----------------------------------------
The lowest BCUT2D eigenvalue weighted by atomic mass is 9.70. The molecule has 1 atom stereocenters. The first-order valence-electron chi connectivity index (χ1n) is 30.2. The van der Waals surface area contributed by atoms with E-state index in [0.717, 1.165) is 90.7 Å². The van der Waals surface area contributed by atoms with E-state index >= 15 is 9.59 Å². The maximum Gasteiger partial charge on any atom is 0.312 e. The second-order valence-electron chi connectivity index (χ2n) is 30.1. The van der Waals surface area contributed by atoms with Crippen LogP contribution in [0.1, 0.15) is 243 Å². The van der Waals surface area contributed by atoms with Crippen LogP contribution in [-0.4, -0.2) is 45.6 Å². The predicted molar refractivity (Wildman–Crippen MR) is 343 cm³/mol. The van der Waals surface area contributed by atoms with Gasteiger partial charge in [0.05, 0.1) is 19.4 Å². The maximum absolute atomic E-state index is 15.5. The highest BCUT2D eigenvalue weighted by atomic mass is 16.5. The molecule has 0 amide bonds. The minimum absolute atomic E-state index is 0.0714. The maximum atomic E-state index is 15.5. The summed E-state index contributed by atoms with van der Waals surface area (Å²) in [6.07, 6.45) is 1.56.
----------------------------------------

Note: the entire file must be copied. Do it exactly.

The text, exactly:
The lowest BCUT2D eigenvalue weighted by atomic mass is 9.70. The molecule has 1 atom stereocenters. The first-order valence-electron chi connectivity index (χ1n) is 30.2. The van der Waals surface area contributed by atoms with E-state index in [0.717, 1.165) is 90.7 Å². The van der Waals surface area contributed by atoms with E-state index >= 15 is 9.59 Å². The maximum Gasteiger partial charge on any atom is 0.312 e. The second-order valence-electron chi connectivity index (χ2n) is 30.1. The van der Waals surface area contributed by atoms with Crippen LogP contribution in [0.1, 0.15) is 243 Å². The van der Waals surface area contributed by atoms with Crippen LogP contribution in [-0.4, -0.2) is 45.6 Å². The predicted molar refractivity (Wildman–Crippen MR) is 343 cm³/mol. The van der Waals surface area contributed by atoms with Gasteiger partial charge in [0.05, 0.1) is 19.4 Å². The maximum absolute atomic E-state index is 15.5. The highest BCUT2D eigenvalue weighted by atomic mass is 16.5. The molecule has 0 amide bonds. The minimum absolute atomic E-state index is 0.0714. The maximum atomic E-state index is 15.5. The summed E-state index contributed by atoms with van der Waals surface area (Å²) in [6.07, 6.45) is 1.56.